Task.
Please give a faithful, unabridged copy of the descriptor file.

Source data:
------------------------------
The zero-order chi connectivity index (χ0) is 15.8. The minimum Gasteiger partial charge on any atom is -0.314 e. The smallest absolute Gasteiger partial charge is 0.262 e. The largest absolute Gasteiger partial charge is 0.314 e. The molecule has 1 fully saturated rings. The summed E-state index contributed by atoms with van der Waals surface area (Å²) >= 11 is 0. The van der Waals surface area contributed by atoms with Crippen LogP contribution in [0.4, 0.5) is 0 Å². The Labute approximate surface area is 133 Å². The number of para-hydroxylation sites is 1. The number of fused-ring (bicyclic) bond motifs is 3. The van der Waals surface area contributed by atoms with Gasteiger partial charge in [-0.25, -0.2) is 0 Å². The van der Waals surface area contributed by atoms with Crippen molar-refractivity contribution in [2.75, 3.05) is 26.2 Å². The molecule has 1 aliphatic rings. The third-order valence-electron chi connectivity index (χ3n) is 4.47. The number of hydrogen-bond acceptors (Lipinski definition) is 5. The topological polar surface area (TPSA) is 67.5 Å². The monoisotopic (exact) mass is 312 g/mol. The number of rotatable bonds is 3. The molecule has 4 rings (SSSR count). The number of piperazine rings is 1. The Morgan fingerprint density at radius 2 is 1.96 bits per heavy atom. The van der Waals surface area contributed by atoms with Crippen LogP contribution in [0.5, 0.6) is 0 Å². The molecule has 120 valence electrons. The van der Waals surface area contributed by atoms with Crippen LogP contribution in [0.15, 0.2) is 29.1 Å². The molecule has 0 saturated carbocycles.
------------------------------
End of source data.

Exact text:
The zero-order chi connectivity index (χ0) is 15.8. The minimum Gasteiger partial charge on any atom is -0.314 e. The smallest absolute Gasteiger partial charge is 0.262 e. The largest absolute Gasteiger partial charge is 0.314 e. The molecule has 1 fully saturated rings. The summed E-state index contributed by atoms with van der Waals surface area (Å²) >= 11 is 0. The van der Waals surface area contributed by atoms with Crippen LogP contribution in [0.4, 0.5) is 0 Å². The Labute approximate surface area is 133 Å². The number of para-hydroxylation sites is 1. The number of fused-ring (bicyclic) bond motifs is 3. The van der Waals surface area contributed by atoms with Gasteiger partial charge in [-0.25, -0.2) is 0 Å². The van der Waals surface area contributed by atoms with Crippen molar-refractivity contribution in [2.75, 3.05) is 26.2 Å². The molecule has 1 aliphatic rings. The third-order valence-electron chi connectivity index (χ3n) is 4.47. The number of hydrogen-bond acceptors (Lipinski definition) is 5. The topological polar surface area (TPSA) is 67.5 Å². The monoisotopic (exact) mass is 312 g/mol. The number of rotatable bonds is 3. The molecule has 4 rings (SSSR count). The number of piperazine rings is 1. The Morgan fingerprint density at radius 2 is 1.96 bits per heavy atom. The van der Waals surface area contributed by atoms with Crippen LogP contribution in [0.5, 0.6) is 0 Å². The molecule has 120 valence electrons. The van der Waals surface area contributed by atoms with Crippen LogP contribution in [0.15, 0.2) is 29.1 Å². The molecule has 0 saturated carbocycles.